## Automatically organising & optimising photos and videos with Bash

As I promised recently, this post is about a script I implemented a while back that automatically organises and optimises the photos and videos that I take for me. Since I've been using it a while now and it seems stable, I thought I'd share it here in the hopes that it might be useful to someone else too.

I take quite a few photos and the odd video or two with my phone. These are automatically uploaded to a Raspberry Pi 3B+ that's acting as a file server on my home network with FolderSync (yes, it has ads, but it's the best I could find that does the job). Once uploaded to a folder, I then wanted a script that would automatically sort the uploaded images and videos into folders by year and month according to their date taken.

To do this, I implemented a script that uses exiftool (sudo apt install libimage-exiftool-perl I believe) to pull out the date taken from JPEGs and sort based on that. For other formats that don't support EXIF data, I take the last modified time with the date command and use that instead.

Before I do this though, I run my images through a few preprocessing tools:

• PNGs are optimised with optipng (sudo apt install optipng)
• JPEGs are optimised with jpegoptim (sudo apt install jpegoptim)
• JPEGs are additionally automatically reoriented with mogrify -auto-orient from ImageMagick, as many cameras will set an EXIF tag for the rotation of an image without bothering to physically rotate the image itself

It's worth noting here that these preprocessing optimisation steps are lossless. In other words, no quality lost by performing these actions - it simply encodes the images more efficiently such that they use less disk space.

Once all these steps are complete, images and videos are sorted according to their date taken / last modified time as described above. That should end up looking a bit like this:

images
+ 2019
+ 07-July
+ image1.jpeg
+ 2020
+ 05-May
+ image2.png
+ image3.jpeg
+ 06-June
+ video1.mp4

Now that I've explained how it works, I can show you the script itself:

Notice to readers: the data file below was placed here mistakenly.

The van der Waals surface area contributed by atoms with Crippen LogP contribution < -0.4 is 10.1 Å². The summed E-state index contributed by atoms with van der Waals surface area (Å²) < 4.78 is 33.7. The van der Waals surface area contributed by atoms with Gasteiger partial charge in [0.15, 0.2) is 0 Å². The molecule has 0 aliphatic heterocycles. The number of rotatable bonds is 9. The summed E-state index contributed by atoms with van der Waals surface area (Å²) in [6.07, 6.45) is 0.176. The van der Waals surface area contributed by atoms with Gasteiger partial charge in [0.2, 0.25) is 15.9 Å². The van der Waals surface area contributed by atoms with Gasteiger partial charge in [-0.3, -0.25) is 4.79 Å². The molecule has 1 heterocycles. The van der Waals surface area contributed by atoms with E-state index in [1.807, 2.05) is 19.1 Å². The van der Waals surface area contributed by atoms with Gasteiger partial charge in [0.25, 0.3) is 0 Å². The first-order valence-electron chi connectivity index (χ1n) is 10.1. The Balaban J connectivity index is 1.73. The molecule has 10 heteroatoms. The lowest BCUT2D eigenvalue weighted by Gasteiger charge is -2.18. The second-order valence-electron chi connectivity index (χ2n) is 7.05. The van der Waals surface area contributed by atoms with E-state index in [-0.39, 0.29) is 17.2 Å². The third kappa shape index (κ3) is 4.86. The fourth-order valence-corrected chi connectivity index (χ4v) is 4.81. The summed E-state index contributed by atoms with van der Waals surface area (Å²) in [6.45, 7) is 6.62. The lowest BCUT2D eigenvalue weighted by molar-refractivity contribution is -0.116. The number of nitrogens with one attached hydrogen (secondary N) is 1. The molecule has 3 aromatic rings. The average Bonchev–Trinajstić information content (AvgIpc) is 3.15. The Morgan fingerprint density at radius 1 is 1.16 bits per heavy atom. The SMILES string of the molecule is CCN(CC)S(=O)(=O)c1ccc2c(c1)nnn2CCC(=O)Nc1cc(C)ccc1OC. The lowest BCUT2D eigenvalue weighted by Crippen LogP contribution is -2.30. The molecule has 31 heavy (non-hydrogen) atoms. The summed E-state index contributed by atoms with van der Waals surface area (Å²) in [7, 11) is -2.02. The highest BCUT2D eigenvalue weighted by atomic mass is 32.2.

(Can't see the above? Check out the script directly on GitLab here: organise-photos)

The script operates on the current working directory. All images directly in the working directory will be sorted as described above. Once you've put it in a directory that is in your PATH, simply call it like this:

organise-photos

The script can be divided up into 3 distinct sections:

1. The setup and initialisation
2. The function that sorts individual files themselves into the right directory (handle_file - it's about half-way down)
3. The preprocessing steps and the driver code that calls the above function.

So far, I've found that it's been working really rather well. During development and testing I did encounter a number of issues with the sorting system in handle_file that caused it to sort files into the wrong directory - which took me a while finally squash.

I'm always tweaking and improving it though. To that end, I have several plans to improve it.

Firstly, I want to optimise videos too. I'd like to store them in a standard format if possible. It's not that simple though, because some videos don't take well to being transcoded into a different format - indeed they can even take up more space than they did previously! In those cases it's probably worth discarding the attempt at transcoding the video to a more efficient format if it's larger than the original file.

I'd also like to reverse-geocode (see also the usage policy) the (latitude, longitude) geotags in my images to the name of the place that I took them, and append this data to the comment EXIF tag. This will make it easier to search for images based on location, rather than having to remember when I took them.

Finally, I'd also like to experiment with some form of AI object recognition with a similar goal as reverse-geocoding. By detecting the objects in my images and appending them to the comment EXIF tag, I can do things like search for "cat", and return all the images of cats I've taken so far.

I haven't started to look into AI much yet, but initial search results indicate that I might have an interesting time locating an AI that can identify a large number of different objects.

Anyway, my organise-photos script is available on GitLab in my personal bin folder that I commit to git if you'd like to take a closer look - suggestions and merge requests are welcome if you've got an idea that would make it even better :D